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What’s your credit score?

Your Money
Wednesday 21 March 2018
Your credit score is what financial institutions see when you apply for financial products. At a glance, they’ll know how much debt you hold, how often you’ve applied for credit and how often those applications have been accepted or declined. As such, checking your own score means you’ll know what lenders see when they look at your credit history.

Why should I check my credit score?

Whether or not you’re considering financial products, it’s vital to know your financial health.

It allows you to address any issues early on before they get the chance to grow. And if you do need to apply for a financial product, you’ll know the likelihood of acceptance.

Additionally, you’ll be able to spot loan applications or credit card use that might have been made fraudulently and be able to take immediate action.

In short, a regular review of once every three months or so means you have a greater grip on your financial affairs.

I’m worried about checking my score. Should I be?

There are common misconceptions about checking your credit score. The biggest is that doing so affects your credit rating. This is not true.

Although many believe that applying to see your score is a similar process to applying for a loan, and that any such application is stored with a black mark against your name, this is a mistaken belief.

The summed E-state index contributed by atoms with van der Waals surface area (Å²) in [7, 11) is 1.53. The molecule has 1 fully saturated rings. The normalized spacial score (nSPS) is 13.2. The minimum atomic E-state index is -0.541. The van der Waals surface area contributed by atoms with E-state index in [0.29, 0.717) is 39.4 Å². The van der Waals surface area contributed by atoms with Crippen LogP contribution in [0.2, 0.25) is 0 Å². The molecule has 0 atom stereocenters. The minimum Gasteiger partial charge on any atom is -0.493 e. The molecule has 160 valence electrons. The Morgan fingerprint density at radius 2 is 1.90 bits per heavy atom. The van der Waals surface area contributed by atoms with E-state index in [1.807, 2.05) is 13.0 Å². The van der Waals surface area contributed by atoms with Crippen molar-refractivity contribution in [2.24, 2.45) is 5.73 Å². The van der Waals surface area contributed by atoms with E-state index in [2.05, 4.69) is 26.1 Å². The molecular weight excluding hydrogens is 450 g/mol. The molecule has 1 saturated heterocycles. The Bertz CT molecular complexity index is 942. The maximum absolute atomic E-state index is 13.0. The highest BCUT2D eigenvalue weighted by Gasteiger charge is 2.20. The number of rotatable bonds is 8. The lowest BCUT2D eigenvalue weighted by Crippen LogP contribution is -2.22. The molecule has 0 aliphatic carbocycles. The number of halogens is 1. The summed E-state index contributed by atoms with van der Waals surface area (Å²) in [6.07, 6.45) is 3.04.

Don’t worry. Checking your credit score does not affect your credit rating. It wouldn’t make sense to punish people just for keeping an eye on their finances.

How do I find out my credit score?

There are two ways. Both are pretty painless.
  • Go direct to credit agencies
The most obvious way is to go directly to the credit agencies who hold and maintain this data: Equifax, Experian and CallCredit.

All of them offer a clear overview of your financial health, which they make available to financial institutions in the event of a credit application.

It’s your right to see the data they hold on you. You can apply online or send a written request by post. It’s important to note that directly approaching credit agencies for your credit score will incur a small fee.
  • Free online services
Several companies offer free credit score checks. Choose a reputable site with a trust-worthy name you recognise. 

In return for you free credit score, some sites will promote certain credit cards and loans based on your details. Remember, you’re under no obligation to take any of these. Ignore them if you so wish.

You’ll be asked to give your information and credit history, from addresses in the last three years to current debt and credit levels, just as you would with any financial service. These sites can then ‘find’ you and, using information from across all three credit agencies, build a picture of your overall financial health.

Page last updated: Monday 12 November 2018